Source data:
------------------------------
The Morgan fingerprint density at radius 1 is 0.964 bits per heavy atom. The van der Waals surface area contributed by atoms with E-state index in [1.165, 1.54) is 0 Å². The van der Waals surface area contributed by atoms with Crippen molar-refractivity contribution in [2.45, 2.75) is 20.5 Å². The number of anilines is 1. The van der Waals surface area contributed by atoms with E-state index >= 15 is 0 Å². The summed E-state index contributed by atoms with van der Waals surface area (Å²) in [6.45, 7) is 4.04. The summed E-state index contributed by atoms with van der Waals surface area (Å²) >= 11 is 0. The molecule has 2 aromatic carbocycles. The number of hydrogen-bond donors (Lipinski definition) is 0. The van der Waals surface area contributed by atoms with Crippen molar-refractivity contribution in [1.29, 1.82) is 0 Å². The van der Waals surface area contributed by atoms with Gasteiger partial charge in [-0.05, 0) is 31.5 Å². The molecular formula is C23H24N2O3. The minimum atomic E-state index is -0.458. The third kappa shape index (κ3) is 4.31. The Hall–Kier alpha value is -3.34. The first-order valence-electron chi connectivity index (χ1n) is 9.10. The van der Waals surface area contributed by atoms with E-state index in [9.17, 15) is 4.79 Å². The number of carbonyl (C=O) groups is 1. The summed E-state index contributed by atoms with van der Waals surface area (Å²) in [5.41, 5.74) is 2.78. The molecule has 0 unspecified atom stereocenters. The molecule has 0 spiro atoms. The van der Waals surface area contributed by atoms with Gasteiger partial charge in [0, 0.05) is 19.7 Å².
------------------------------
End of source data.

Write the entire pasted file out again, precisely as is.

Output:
The Morgan fingerprint density at radius 1 is 0.964 bits per heavy atom. The van der Waals surface area contributed by atoms with E-state index in [1.165, 1.54) is 0 Å². The van der Waals surface area contributed by atoms with Crippen molar-refractivity contribution in [2.45, 2.75) is 20.5 Å². The number of anilines is 1. The van der Waals surface area contributed by atoms with E-state index >= 15 is 0 Å². The summed E-state index contributed by atoms with van der Waals surface area (Å²) in [6.45, 7) is 4.04. The summed E-state index contributed by atoms with van der Waals surface area (Å²) >= 11 is 0. The molecule has 2 aromatic carbocycles. The number of hydrogen-bond donors (Lipinski definition) is 0. The van der Waals surface area contributed by atoms with Crippen molar-refractivity contribution in [1.29, 1.82) is 0 Å². The van der Waals surface area contributed by atoms with Gasteiger partial charge in [-0.05, 0) is 31.5 Å². The molecular formula is C23H24N2O3. The minimum atomic E-state index is -0.458. The third kappa shape index (κ3) is 4.31. The Hall–Kier alpha value is -3.34. The first-order valence-electron chi connectivity index (χ1n) is 9.10. The van der Waals surface area contributed by atoms with E-state index in [9.17, 15) is 4.79 Å². The number of carbonyl (C=O) groups is 1. The summed E-state index contributed by atoms with van der Waals surface area (Å²) in [5.41, 5.74) is 2.78. The molecule has 0 unspecified atom stereocenters. The molecule has 0 spiro atoms. The van der Waals surface area contributed by atoms with Gasteiger partial charge in [0, 0.05) is 19.7 Å².